Many of the articles I write for both The World According to Mitch and the Canadian IT Pro Connection come directly from people I meet through my travels. They send me questions about technology by e-mail and rather than simply replying to them, if I feel the questions are relevant, I write them up as articles. So if you meet me at one of my sessions and you ask me a question, do not be surprised if I ask you to e-mail it to me… oftentimes I will need to research the answer, but sometimes it is because I think that it would make for an interesting write-up.
I have known Betty for as long as I have been going to her home town, and while she loves to give me grief I know that she is always attentive and learns from my presentations. She recently sent me an e-mail with two very good questions on Hyper-V following my IT Camp on Windows Server 2012.
I have several virtual machines that were created on Server 2008R2, and I would like to convert them to VHDX to take advantage of all the new features on Windows 2012. Is this possible?
The process for exporting the virtual machine from Hyper-V on Windows Server 2008 R2 and then importing it as a virtual machine onto a host running Windows Server 2012 is fairly simple: Export, then Import. However as I am sure you realize this does not convert the disk file format… ViVo in this case stands for VHD in, VHD out. However the Edit Disk Wizard in the new Hyper-V is your friend here.
- Ensure that your virtual machine is powered down (or better yet disconnected).
- From the Actions Pane of the Hyper-V Manager click Edit Disk…
- On the Before You Begin page click Next.
- On the Locate Virtual Hard Disk page navigate to the location of our VHD file (use Browse if you like!). Click Next.
- On the Choose Action page select the radio marked Convert and click Next.
- On the Convert Virtual Hard Disk page select the radio marked VHDX and click Next.
- On the second Convert Virtual Hard Disk page select the disk format you prefer (Fixed or Dynamically Expanding) and click Next.
- On the third Convert Virtual Hard Disk page enter the name and location of your new VHDX file and click Finish.
- Depending on the size of your source disk it may take a few minutes to create the new file; for larger disks you might want to run the Edit Disk Wizard to compact it before proceeding. However once you are done you will have both the Source and the Destination disks, and all you have to do is edit the settings of your VM and attach the new drive, and you are ready to rock!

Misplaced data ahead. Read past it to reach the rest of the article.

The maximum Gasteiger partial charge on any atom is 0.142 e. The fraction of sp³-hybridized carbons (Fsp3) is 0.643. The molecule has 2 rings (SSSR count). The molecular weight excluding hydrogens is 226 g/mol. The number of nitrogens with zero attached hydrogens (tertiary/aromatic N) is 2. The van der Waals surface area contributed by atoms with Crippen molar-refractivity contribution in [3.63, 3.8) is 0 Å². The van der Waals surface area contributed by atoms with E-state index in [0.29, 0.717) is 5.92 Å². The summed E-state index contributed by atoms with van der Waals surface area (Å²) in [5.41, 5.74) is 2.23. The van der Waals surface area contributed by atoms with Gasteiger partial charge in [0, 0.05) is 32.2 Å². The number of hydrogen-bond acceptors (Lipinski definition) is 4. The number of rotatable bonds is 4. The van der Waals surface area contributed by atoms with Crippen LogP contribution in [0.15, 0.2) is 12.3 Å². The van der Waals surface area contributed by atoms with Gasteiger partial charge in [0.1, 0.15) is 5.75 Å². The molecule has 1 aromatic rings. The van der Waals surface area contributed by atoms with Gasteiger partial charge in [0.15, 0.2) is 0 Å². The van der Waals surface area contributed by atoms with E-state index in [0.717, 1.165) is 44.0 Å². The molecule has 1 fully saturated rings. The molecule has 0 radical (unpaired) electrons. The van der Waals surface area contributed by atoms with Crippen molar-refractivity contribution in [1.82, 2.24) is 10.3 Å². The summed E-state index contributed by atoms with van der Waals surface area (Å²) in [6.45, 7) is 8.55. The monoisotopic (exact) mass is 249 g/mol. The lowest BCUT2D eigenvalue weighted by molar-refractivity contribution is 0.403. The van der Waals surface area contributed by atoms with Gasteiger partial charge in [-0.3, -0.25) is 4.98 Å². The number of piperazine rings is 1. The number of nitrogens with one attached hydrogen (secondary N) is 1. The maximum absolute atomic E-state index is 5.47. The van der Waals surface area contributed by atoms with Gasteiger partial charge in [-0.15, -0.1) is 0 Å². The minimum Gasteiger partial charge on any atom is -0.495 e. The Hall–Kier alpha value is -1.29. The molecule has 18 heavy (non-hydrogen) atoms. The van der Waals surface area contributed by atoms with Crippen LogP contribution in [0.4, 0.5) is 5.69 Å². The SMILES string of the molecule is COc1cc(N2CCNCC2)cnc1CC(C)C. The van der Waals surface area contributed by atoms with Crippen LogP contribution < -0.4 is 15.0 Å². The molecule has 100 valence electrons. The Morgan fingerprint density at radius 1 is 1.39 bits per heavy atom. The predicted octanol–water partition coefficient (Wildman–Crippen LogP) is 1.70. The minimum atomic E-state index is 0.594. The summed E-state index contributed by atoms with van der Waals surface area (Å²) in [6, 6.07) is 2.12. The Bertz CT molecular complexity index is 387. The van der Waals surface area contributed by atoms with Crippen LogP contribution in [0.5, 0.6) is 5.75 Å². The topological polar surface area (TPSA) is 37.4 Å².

Notice that your new file is about 145 MB larger than the original. That is perfectly normal and nothing to be concerned about.
- PowerShell: I’ve Got The Power!!
- Thanks to folks like Ed Wilson and our very own Sean Kearney it is once again cool to use the command line… or rather, the cmdlet. Nearly anything that you can do in the GUI can also be done in PowerShell, hence allowing us to create scripts to use at various clients or sites. If you want to convert your VHD to VHDX in PowerShell here’s how:
Convert-VHD -Path C:\ClusterStorage\Volume1\VHDsVM-1.vhd -DestinationPath C:\ClusterStorage\Volume1\VHDsVM-1.vhdx
Again, it is important to remember that a) Your hard drive be off-line (or disconnected), and b) that once you have created the new VHDX file you must attach it to the VM before spinning it back up. As well you will notice the difference in file size. Nothing to be concerned by.
(This cmdlet can also be used to convert VHDX files back to VHD files)
Do the virtual machines have to be Server 2012 for me to take advantage of the new features of Hyper-V in Windows Server 2012, and especially the new .VHDX file format?
Of course not. Remember that the host and the guest have no real conception that the other is there; as long as you can install it on x86 hardware, you can install it in a Hyper-V virtual machine. With that being said, there is a difference between can and is supported. Remember that your Windows NT, 2000, DOS 3.3 and OS/2 Warp VMs are not supported by Microsoft… even though they will work just fine
For Bonus Points:
What is possible technologically is not always allowed legally. It is important to make sure that all of the operating systems in your VMs are licensed on that host. I have seen too many companies perform P2V migrations of physical servers that had OEM licenses attached to them, only to discover during an audit that they were out of compliance. Make sure you have verified all of your licensing so that nobody will get their nose out of joint